Death Race 3: Inferno [Blu-Ray] Roel Reiné

Death Race 3: Inferno [Blu-Ray] Roel Reiné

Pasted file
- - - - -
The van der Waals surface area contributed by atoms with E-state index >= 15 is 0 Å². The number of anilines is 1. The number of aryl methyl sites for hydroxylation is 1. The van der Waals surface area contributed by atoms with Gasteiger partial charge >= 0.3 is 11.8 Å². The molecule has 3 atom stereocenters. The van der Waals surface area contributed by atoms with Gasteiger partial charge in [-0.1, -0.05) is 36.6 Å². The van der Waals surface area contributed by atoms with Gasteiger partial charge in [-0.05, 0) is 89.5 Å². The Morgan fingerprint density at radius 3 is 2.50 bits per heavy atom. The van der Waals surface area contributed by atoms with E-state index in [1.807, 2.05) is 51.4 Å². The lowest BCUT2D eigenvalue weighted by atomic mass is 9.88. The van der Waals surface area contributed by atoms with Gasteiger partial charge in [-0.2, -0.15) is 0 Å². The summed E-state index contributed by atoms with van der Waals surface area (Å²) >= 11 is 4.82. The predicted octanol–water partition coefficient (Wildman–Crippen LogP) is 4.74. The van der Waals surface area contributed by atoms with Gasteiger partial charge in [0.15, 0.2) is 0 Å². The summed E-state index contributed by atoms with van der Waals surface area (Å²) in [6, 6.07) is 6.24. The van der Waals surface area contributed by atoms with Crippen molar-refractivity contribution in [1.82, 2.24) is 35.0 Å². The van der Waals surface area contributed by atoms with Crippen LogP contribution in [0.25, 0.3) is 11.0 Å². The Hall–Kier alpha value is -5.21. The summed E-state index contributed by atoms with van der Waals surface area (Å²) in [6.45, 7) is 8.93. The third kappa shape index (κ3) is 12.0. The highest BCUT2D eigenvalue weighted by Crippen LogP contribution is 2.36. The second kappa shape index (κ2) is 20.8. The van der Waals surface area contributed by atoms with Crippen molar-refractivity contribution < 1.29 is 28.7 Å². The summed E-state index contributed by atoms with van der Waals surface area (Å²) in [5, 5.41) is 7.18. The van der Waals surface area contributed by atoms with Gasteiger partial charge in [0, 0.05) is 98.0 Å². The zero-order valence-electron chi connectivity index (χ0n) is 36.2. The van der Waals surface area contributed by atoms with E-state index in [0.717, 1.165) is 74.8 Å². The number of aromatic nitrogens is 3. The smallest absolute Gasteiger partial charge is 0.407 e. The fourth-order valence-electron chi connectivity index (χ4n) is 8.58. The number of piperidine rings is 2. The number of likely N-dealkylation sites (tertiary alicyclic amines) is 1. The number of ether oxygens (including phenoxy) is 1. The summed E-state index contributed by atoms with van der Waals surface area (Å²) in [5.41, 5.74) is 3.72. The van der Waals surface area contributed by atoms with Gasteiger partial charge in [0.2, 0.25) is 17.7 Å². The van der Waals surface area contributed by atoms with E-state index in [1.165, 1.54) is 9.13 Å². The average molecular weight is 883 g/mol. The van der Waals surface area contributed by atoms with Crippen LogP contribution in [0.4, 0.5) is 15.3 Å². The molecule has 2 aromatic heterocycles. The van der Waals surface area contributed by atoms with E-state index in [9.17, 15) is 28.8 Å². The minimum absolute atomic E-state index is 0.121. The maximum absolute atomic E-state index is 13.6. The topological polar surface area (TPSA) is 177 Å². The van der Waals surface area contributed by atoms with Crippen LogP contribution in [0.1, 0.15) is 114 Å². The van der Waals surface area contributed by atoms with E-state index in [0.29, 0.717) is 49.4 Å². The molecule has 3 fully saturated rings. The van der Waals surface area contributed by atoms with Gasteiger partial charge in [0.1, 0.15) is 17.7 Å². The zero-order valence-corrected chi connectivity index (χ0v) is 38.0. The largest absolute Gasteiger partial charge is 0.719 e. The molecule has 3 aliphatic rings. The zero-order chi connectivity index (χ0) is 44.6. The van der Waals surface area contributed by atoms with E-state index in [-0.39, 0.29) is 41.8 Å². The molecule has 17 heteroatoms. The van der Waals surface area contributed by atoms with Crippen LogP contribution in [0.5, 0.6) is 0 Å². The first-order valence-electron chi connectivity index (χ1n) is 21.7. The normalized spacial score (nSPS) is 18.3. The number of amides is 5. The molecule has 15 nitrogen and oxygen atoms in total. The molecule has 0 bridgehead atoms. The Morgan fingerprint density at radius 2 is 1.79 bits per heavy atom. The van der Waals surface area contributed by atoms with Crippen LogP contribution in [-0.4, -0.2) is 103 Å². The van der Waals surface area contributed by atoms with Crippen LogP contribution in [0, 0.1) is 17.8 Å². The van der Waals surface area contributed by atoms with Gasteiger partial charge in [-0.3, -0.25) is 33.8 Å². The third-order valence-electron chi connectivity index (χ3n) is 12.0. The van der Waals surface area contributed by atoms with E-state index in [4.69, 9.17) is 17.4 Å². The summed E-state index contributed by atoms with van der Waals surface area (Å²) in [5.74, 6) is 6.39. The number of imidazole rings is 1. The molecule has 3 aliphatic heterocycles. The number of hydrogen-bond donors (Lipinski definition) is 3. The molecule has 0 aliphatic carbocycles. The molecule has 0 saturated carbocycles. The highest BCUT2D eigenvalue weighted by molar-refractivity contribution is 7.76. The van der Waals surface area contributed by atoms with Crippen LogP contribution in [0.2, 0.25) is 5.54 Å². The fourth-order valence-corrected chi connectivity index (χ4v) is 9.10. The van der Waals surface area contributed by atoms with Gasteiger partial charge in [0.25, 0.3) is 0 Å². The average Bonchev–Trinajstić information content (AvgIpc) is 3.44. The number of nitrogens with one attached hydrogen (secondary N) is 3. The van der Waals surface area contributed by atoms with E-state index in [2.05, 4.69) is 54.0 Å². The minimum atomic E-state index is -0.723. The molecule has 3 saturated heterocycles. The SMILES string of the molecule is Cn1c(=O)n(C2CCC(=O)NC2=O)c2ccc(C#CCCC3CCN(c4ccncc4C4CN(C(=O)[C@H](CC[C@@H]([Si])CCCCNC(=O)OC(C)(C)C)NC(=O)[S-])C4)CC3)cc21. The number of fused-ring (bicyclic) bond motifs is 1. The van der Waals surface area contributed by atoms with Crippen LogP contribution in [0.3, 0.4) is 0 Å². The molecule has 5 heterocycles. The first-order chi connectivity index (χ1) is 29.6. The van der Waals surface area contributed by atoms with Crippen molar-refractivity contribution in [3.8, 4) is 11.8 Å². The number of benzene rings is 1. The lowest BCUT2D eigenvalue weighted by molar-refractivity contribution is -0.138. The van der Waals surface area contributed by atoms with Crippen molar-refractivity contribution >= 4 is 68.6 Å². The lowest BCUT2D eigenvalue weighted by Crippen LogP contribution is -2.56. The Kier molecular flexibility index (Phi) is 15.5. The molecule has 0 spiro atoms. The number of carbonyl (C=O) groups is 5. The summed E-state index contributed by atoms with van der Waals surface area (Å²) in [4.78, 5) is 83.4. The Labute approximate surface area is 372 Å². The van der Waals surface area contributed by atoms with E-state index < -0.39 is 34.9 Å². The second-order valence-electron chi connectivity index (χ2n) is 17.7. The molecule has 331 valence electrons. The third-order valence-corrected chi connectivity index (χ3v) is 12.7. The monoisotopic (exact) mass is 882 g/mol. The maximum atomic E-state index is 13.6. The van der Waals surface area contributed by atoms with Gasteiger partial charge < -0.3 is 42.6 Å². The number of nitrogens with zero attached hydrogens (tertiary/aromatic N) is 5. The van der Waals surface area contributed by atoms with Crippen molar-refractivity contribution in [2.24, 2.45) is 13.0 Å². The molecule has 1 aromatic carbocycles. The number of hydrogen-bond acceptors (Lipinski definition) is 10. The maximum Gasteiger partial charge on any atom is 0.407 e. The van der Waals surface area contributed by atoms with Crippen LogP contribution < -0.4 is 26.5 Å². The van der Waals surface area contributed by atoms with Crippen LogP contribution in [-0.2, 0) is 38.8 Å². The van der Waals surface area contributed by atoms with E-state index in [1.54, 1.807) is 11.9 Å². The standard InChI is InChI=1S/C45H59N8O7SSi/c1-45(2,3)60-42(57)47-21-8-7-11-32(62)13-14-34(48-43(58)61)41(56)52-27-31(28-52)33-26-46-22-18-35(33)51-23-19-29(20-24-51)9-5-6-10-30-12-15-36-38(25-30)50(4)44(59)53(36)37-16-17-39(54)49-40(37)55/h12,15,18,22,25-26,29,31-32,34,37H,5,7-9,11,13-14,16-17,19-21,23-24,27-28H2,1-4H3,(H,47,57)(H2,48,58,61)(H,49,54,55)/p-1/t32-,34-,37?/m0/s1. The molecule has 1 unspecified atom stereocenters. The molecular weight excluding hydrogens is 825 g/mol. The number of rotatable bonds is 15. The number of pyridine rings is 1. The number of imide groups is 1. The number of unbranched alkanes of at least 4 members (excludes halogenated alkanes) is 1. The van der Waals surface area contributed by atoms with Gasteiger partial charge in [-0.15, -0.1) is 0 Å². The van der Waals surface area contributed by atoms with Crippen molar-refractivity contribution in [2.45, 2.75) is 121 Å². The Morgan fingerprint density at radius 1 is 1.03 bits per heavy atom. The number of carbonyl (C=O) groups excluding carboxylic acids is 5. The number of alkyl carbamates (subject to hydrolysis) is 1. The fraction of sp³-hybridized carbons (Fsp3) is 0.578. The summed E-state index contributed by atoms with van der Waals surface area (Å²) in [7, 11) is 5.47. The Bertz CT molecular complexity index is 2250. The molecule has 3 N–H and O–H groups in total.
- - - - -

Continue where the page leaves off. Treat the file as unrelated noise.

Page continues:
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As the third entry in the franchise — chronologically wedged between the 2008 remake of schlock producer Roger Corman's Death Race 2000 from 1975 and the 2010 prequel — Death Race 3: Inferno delivers on the promise of cheap thrills, frequent explosions and huge vehicles racing across magnificent the South African landscape. An introduction brings us up to speed: in the not-too-distant future, corporations own prisons and televise violent car races between inmates. In the previous film, Carl Lucas (Luke Goss) was burned in the climactic race, hideously deforming his face and, with the help of a mask, transforming him into the popular Frankenstein. As this new film begins, Frankenstein has won four races, leaving him only one win away from being released from prison, as per the rules of the show. However, a hostile takeover of Weyland International (with Ving Rhames as the titular CEO) leaves megalomaniac Niles York (Dougray Scott) in charge and, not surprisingly, the rules are changed. York enlists Carl to race in the first-ever outdoor event being held in South Africa, with the stipulation that he must lose or he will be killed. With the help of his old crew, including scantily clad girlfriend Katrina (Tanit Phoenix) and the brawny Goldberg (Danny Trejo), Carl attempts to gain their freedom. Throughout the three days of the race, not to mention a vicious fight pitting female inmates against each other to be co-pilots before the competition even begins, there's hardly any time to deal with elements of plot, so it's inevitable that dialogue and character development aren't going to be subtle. However, the series' audience is sure to be pleased by the emphasis on pyrotechnics and flesh, even though it's more ironic than ever that many of the seamier elements being embraced by these fans are the same being satirized in the films' bleak vision of the future. The prevalent message from the generous bonus material is just how fun this movie was to make. Aside from not only including both deleted scenes and shots, there are separate featurettes detailing the production, driving stunts and the inspirational story of former convict Danny Trejo's unlikely rise in show business. A commentary track by Dutch director Roel Reine entertainingly affirms how pleasant an experience it was on-set, sounding downright giddy in discussing everything from how fun blowing things up can be to the finer points of working with digital cameras. (Universal)